No doubt the young Picasso recognised in Cezanne a man who had in many respects recreated art. He would climb on that artist's shoulders, leap off and run. There is also the fact that Cezanne showed the possibilities to explore a vision which could also incorporate the changing facets of society and scientific discovery. The timing simply could not have been better. In 1906 Picasso's palette is sometimes simplified but the landscapes are otherwise pretty well ordinary. The big breakthrough was however happening in 1907. It clearly took Picasso very little time to make this ground breaking transition. If we think Les Demoiselles d' Avignon ugly then so should we. Picasso is telling us that prostitution was not a nice business. It is in every sense a shocking painting about people for whom he felt considerable concern. He had been showing his sympathy for women of this type for years and his relationship with Fernande Oliver was still ongoing, so what emotive circumstance could have produced this explosion of power? Was it perhaps that Picasso had managed to find it within himself a new clarity of vision suddenly manifest after the years of searching.
and the shadows steal
across the musty floor boards
closed too long
finely powdered with resin
in a silent haze
the dancers stare
too worn to be
sentinels of beauty
a magpie outside
sits and stirs
on splintered wooden
warming their bodies
"Cixi" (portrait - Mike Fone)
It must have been in the later Seventies that underground sociologist Alvin Toffler wrote his best seller Future Shock. He had garnered a whole lot of facts to support his idea that change was going to happen so fast and furious it would be all but impossible for folks to keep up. This change was going to impose previously unknown stress, and he predicted major problems to the individual psyche and society as a whole.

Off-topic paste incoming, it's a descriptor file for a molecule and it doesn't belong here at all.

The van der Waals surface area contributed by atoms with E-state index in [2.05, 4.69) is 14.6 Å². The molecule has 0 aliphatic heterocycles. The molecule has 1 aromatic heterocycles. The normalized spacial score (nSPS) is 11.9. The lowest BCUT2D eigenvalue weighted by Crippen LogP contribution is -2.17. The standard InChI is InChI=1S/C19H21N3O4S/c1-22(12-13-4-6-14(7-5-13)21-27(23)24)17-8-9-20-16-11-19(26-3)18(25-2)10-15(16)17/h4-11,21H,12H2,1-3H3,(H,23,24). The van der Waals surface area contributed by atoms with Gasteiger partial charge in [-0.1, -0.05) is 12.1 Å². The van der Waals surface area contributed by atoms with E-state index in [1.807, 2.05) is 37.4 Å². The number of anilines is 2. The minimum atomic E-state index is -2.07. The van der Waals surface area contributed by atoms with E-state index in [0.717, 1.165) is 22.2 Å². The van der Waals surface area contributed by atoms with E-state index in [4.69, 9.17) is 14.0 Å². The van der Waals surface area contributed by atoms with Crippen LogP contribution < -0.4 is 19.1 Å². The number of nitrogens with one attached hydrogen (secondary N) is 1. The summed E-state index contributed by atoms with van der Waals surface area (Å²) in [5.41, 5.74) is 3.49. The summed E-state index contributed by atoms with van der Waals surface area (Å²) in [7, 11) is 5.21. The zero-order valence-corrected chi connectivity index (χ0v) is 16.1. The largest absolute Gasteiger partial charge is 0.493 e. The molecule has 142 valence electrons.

Tofler’s first prediction has been absolutely correct. Rapid advances in technology mean it is hard for people in many good jobs to ever stop learning. Those people who do have the good jobs also have the problem of insecurity as much as anybody else. Even public bodies such as Social Welfare often only offer short-term contracts to new employees. And need we point out that getting to work at all in a big city is a major stress problem.
However, the second part of his prediction seems to have overlooked the adaptation abilities of mankind. People seem to have ways of dealing with these problems. Change has become a way of life and some people seem to welcome it as refreshing in some ways. Why not go for another job in three years then uproot and move to another location.